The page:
The dollar rose against the euro in a continuation of last week's bets that the Fed will hike interest rates in the coming months.
Ahead of the U.K. elections, Ed Miliband, the Labour Party leader, says "there is going to be a change" when it comes to tax avoidance. CNBC's Catherine Boyle reports.
Tom Costley, head of TNS Scotland, talks about the Scottish National Party and its possible influence on the upcoming U.K. election. He adds that the two-party system in the U.K. is now gone.
As the U.K. election draw closer, the Labour Party is set to launch its party's manifesto and rebrand itself as fiscally responsible. CNBC's Catherine Boyle reports.
The euro slumped for a fifth straight session against the dollar on Friday to a 3-1/2 week low as falling European interest rates.
Michael Sneyd, FX strategist at BNP Paribas, says that he thinks the Bank of England will hike rates sooner than analysts predict. However, the timing depends on the U.K. election outcome, he says.
The Bank of England has kept its interest rate unchanged at 0.5 percent.
ICAEW has published a survey suggesting that UK businesses are sitting on cash surpluses and are less likely to invest until they feel more secure. Stephen Ibbotson, director of business at ICAEW, explains more.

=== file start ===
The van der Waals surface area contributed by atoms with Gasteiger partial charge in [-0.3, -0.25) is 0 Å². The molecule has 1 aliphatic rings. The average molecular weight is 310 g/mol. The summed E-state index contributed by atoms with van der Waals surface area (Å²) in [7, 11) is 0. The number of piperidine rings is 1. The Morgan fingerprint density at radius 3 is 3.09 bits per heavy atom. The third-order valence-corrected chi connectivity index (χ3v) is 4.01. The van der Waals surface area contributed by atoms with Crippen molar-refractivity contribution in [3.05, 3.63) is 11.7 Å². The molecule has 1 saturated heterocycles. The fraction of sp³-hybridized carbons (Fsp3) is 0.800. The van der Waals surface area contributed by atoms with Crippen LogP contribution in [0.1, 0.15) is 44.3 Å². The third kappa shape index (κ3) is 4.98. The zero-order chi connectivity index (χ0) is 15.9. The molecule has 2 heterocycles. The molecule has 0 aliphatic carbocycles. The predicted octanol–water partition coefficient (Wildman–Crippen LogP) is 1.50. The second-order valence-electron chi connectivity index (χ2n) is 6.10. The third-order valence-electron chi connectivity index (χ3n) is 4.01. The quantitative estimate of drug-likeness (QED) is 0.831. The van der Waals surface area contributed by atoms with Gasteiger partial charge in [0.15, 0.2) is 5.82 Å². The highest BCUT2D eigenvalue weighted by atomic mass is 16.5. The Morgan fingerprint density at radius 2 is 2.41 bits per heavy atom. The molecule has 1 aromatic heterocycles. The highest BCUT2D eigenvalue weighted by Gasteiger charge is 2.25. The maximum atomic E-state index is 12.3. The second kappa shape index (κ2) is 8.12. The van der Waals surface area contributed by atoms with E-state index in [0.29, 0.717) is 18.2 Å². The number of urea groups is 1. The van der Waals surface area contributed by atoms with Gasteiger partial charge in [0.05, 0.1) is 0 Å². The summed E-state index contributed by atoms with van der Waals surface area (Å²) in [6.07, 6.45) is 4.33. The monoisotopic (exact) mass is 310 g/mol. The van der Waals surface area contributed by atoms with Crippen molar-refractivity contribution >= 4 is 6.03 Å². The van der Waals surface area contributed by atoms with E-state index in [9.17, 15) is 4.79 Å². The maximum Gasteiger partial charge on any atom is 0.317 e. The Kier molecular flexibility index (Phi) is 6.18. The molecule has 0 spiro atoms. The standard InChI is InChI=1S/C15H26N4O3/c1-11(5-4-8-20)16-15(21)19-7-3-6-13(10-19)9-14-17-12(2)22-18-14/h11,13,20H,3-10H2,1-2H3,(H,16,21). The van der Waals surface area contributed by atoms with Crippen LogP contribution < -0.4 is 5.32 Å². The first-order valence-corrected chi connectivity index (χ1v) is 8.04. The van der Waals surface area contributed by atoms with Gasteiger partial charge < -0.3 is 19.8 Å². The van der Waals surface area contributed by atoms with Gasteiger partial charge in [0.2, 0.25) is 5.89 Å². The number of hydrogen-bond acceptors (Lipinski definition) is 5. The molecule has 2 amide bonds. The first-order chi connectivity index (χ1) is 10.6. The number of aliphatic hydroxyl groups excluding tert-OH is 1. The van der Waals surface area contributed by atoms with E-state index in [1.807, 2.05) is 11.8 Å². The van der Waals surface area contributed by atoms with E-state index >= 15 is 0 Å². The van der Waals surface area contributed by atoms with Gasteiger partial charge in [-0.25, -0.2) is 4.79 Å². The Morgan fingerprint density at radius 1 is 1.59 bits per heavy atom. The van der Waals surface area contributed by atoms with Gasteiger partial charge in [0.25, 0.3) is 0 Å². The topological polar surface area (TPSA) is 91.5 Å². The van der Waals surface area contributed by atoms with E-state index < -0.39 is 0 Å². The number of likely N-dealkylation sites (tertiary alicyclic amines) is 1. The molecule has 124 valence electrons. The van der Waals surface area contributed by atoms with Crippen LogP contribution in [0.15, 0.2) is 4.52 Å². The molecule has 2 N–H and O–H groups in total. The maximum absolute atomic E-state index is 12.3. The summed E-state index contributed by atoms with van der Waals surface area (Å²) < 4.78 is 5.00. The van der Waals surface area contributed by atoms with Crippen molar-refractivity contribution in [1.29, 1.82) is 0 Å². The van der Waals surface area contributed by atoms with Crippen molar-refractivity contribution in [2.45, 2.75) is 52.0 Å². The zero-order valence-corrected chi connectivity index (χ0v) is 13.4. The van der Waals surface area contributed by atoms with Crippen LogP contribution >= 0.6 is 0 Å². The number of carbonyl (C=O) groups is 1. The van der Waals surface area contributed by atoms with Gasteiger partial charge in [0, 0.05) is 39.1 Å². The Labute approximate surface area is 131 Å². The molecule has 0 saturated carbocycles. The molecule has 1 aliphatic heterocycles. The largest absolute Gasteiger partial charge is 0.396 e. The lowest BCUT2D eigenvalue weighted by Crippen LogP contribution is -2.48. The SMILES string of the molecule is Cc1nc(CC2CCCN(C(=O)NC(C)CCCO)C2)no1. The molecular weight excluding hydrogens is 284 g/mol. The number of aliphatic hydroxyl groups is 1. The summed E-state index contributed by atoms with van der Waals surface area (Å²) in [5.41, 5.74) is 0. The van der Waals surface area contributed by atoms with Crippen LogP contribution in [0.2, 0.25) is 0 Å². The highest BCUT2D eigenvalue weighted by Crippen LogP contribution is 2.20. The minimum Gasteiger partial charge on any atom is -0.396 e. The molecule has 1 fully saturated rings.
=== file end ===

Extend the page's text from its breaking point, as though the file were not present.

With the Bank of England meeting today, as the UK inflation hits zero, Brian Hilliard, chief UK economist at Societe Generale, talks about his expectations for today and the future of the UK economy, saying the next BoE rate hike will be in 2016.
Brian Hilliard, chief UK economist at Societe Generale, explains why he thinks there's a 25 percent chance of a "Brexit" referendum and the consequences that could come of it.
The dollar traded higher on Wednesday after the release of the Federal Reserve's FOMC meeting minutes.
The greenback recovered as trading desks returned to full strength and underlying trends for its continued rise reappeared.
The dollar cut early losses but continued to feel the carry-over effects of a disappointing U.S. jobs report from Friday.
An exciting U.K. election could mean big profits for traders. Kathy Lien of BK Asset Management and Andrew Burkly of Oppenheimer discuss with Amanda Drury.
The dollar fell for a second straight day, as investors pared back hefty positions ahead of a U.S. non-farm payrolls report.
The dollar fell at the start of the second quarter on disappointing data on U.S. manufacturing and jobs growth.
The sharp decline in the Russian ruble against the dollar caused high-end residential rental prices in Moscow to tank some 16 percent last year.
The euro fell against the dollar on Tuesday, leaving the single currency on track for its worst quarter ever.
The euro is seen clocking up its biggest quarterly decline at the end of March since its launch in 1999 — and could fall even further over the coming months.
David Greene, head of dealing at AFEX Australia, says the cable will likely focus on political risks, with the U.K. set to hold its general election on May 7.